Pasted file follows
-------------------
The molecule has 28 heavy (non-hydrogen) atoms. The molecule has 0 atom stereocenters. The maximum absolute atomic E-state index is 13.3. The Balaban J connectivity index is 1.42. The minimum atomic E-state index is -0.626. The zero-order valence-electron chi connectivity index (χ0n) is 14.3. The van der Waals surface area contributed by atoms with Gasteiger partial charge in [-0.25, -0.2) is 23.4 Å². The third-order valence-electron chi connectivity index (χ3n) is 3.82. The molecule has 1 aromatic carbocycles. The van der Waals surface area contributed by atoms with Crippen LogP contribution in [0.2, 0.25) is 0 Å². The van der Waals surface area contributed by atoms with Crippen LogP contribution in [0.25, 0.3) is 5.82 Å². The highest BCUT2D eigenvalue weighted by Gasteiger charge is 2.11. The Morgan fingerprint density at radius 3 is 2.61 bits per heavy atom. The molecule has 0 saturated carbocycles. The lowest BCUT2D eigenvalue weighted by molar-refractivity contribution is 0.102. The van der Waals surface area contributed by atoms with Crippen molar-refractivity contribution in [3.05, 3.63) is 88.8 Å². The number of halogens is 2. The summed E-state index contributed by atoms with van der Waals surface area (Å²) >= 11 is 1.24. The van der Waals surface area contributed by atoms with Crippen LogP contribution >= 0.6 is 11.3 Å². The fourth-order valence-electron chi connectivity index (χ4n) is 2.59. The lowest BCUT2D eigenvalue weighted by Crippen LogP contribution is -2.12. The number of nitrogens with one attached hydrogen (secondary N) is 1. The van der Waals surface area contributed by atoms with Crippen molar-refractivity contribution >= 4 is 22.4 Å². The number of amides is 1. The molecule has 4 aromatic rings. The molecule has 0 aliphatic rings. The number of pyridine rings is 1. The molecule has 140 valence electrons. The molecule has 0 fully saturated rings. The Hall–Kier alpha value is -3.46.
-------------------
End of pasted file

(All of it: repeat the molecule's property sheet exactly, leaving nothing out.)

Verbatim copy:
The molecule has 28 heavy (non-hydrogen) atoms. The molecule has 0 atom stereocenters. The maximum absolute atomic E-state index is 13.3. The Balaban J connectivity index is 1.42. The minimum atomic E-state index is -0.626. The zero-order valence-electron chi connectivity index (χ0n) is 14.3. The van der Waals surface area contributed by atoms with Gasteiger partial charge in [-0.25, -0.2) is 23.4 Å². The third-order valence-electron chi connectivity index (χ3n) is 3.82. The molecule has 1 aromatic carbocycles. The van der Waals surface area contributed by atoms with Crippen LogP contribution in [0.2, 0.25) is 0 Å². The van der Waals surface area contributed by atoms with Crippen LogP contribution in [0.25, 0.3) is 5.82 Å². The highest BCUT2D eigenvalue weighted by Gasteiger charge is 2.11. The Morgan fingerprint density at radius 3 is 2.61 bits per heavy atom. The molecule has 0 saturated carbocycles. The lowest BCUT2D eigenvalue weighted by molar-refractivity contribution is 0.102. The van der Waals surface area contributed by atoms with Crippen molar-refractivity contribution in [3.05, 3.63) is 88.8 Å². The number of halogens is 2. The summed E-state index contributed by atoms with van der Waals surface area (Å²) >= 11 is 1.24. The van der Waals surface area contributed by atoms with Crippen LogP contribution >= 0.6 is 11.3 Å². The fourth-order valence-electron chi connectivity index (χ4n) is 2.59. The lowest BCUT2D eigenvalue weighted by Crippen LogP contribution is -2.12. The number of nitrogens with one attached hydrogen (secondary N) is 1. The van der Waals surface area contributed by atoms with Crippen molar-refractivity contribution >= 4 is 22.4 Å². The number of amides is 1. The molecule has 4 aromatic rings. The molecule has 0 aliphatic rings. The number of pyridine rings is 1. The molecule has 140 valence electrons. The molecule has 0 fully saturated rings. The Hall–Kier alpha value is -3.46.